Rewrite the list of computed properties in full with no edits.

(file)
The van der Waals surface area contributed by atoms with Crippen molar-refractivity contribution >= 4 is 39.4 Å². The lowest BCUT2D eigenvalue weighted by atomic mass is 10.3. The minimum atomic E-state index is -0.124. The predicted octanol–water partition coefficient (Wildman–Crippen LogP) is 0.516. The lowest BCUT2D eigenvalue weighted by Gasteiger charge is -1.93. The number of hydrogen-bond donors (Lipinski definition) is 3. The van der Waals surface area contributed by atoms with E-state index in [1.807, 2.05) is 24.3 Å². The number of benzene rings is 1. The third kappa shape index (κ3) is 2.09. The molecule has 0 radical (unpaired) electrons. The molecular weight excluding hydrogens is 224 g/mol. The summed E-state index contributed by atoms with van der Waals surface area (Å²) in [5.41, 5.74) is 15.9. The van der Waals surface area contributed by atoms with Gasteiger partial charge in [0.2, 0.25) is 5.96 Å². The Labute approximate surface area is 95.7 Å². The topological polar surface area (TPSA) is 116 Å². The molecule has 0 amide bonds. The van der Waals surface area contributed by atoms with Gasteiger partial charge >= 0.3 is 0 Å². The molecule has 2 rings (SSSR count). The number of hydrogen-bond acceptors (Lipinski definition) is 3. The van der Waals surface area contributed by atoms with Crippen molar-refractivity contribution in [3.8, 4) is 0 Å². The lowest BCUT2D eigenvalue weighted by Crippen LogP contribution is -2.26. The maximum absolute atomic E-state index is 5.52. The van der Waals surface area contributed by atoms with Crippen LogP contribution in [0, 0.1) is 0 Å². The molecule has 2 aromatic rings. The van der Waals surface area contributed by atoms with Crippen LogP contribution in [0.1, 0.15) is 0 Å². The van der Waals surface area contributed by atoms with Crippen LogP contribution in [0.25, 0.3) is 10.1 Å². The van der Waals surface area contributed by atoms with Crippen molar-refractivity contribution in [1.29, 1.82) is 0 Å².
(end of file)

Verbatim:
The van der Waals surface area contributed by atoms with Crippen molar-refractivity contribution >= 4 is 39.4 Å². The lowest BCUT2D eigenvalue weighted by atomic mass is 10.3. The minimum atomic E-state index is -0.124. The predicted octanol–water partition coefficient (Wildman–Crippen LogP) is 0.516. The lowest BCUT2D eigenvalue weighted by Gasteiger charge is -1.93. The number of hydrogen-bond donors (Lipinski definition) is 3. The van der Waals surface area contributed by atoms with E-state index in [1.807, 2.05) is 24.3 Å². The number of benzene rings is 1. The third kappa shape index (κ3) is 2.09. The molecule has 0 radical (unpaired) electrons. The molecular weight excluding hydrogens is 224 g/mol. The summed E-state index contributed by atoms with van der Waals surface area (Å²) in [5.41, 5.74) is 15.9. The van der Waals surface area contributed by atoms with Gasteiger partial charge in [0.2, 0.25) is 5.96 Å². The Labute approximate surface area is 95.7 Å². The topological polar surface area (TPSA) is 116 Å². The molecule has 0 amide bonds. The van der Waals surface area contributed by atoms with Gasteiger partial charge >= 0.3 is 0 Å². The molecule has 2 rings (SSSR count). The number of hydrogen-bond acceptors (Lipinski definition) is 3. The van der Waals surface area contributed by atoms with Crippen molar-refractivity contribution in [3.8, 4) is 0 Å². The lowest BCUT2D eigenvalue weighted by Crippen LogP contribution is -2.26. The maximum absolute atomic E-state index is 5.52. The van der Waals surface area contributed by atoms with Crippen LogP contribution in [0, 0.1) is 0 Å². The molecule has 2 aromatic rings. The van der Waals surface area contributed by atoms with Crippen LogP contribution in [0.1, 0.15) is 0 Å². The van der Waals surface area contributed by atoms with Crippen LogP contribution in [0.25, 0.3) is 10.1 Å². The van der Waals surface area contributed by atoms with Crippen molar-refractivity contribution in [1.29, 1.82) is 0 Å².